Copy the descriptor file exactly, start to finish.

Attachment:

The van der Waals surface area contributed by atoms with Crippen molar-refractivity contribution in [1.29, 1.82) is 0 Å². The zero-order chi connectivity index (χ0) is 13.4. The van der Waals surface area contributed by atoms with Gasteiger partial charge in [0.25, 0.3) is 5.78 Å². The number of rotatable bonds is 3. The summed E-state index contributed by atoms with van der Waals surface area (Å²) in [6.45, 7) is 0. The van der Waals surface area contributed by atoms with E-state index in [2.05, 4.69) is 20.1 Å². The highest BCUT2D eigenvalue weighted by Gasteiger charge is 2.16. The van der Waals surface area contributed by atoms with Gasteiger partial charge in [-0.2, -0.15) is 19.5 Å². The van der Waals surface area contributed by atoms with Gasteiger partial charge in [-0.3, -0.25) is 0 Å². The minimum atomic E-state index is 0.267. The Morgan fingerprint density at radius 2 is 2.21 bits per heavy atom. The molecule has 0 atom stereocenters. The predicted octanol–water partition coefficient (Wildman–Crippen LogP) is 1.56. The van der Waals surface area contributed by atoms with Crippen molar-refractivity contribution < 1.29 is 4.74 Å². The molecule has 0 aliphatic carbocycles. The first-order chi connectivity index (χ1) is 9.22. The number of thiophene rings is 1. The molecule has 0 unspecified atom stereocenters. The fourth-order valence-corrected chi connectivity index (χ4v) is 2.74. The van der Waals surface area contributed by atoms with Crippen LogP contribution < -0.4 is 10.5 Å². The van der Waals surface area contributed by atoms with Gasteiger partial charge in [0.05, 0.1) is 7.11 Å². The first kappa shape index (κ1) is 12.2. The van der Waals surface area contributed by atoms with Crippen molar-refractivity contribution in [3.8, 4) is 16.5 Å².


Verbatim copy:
The van der Waals surface area contributed by atoms with Crippen molar-refractivity contribution in [1.29, 1.82) is 0 Å². The zero-order chi connectivity index (χ0) is 13.4. The van der Waals surface area contributed by atoms with Gasteiger partial charge in [0.25, 0.3) is 5.78 Å². The number of rotatable bonds is 3. The summed E-state index contributed by atoms with van der Waals surface area (Å²) in [6.45, 7) is 0. The van der Waals surface area contributed by atoms with E-state index in [2.05, 4.69) is 20.1 Å². The highest BCUT2D eigenvalue weighted by Gasteiger charge is 2.16. The van der Waals surface area contributed by atoms with Gasteiger partial charge in [-0.2, -0.15) is 19.5 Å². The van der Waals surface area contributed by atoms with Gasteiger partial charge in [-0.3, -0.25) is 0 Å². The minimum atomic E-state index is 0.267. The Morgan fingerprint density at radius 2 is 2.21 bits per heavy atom. The molecule has 0 atom stereocenters. The predicted octanol–water partition coefficient (Wildman–Crippen LogP) is 1.56. The van der Waals surface area contributed by atoms with Crippen molar-refractivity contribution < 1.29 is 4.74 Å². The molecule has 0 aliphatic carbocycles. The first-order chi connectivity index (χ1) is 9.22. The number of thiophene rings is 1. The molecule has 0 unspecified atom stereocenters. The fourth-order valence-corrected chi connectivity index (χ4v) is 2.74. The van der Waals surface area contributed by atoms with Crippen LogP contribution < -0.4 is 10.5 Å². The van der Waals surface area contributed by atoms with Gasteiger partial charge in [0.05, 0.1) is 7.11 Å². The first kappa shape index (κ1) is 12.2. The van der Waals surface area contributed by atoms with Crippen molar-refractivity contribution in [3.8, 4) is 16.5 Å².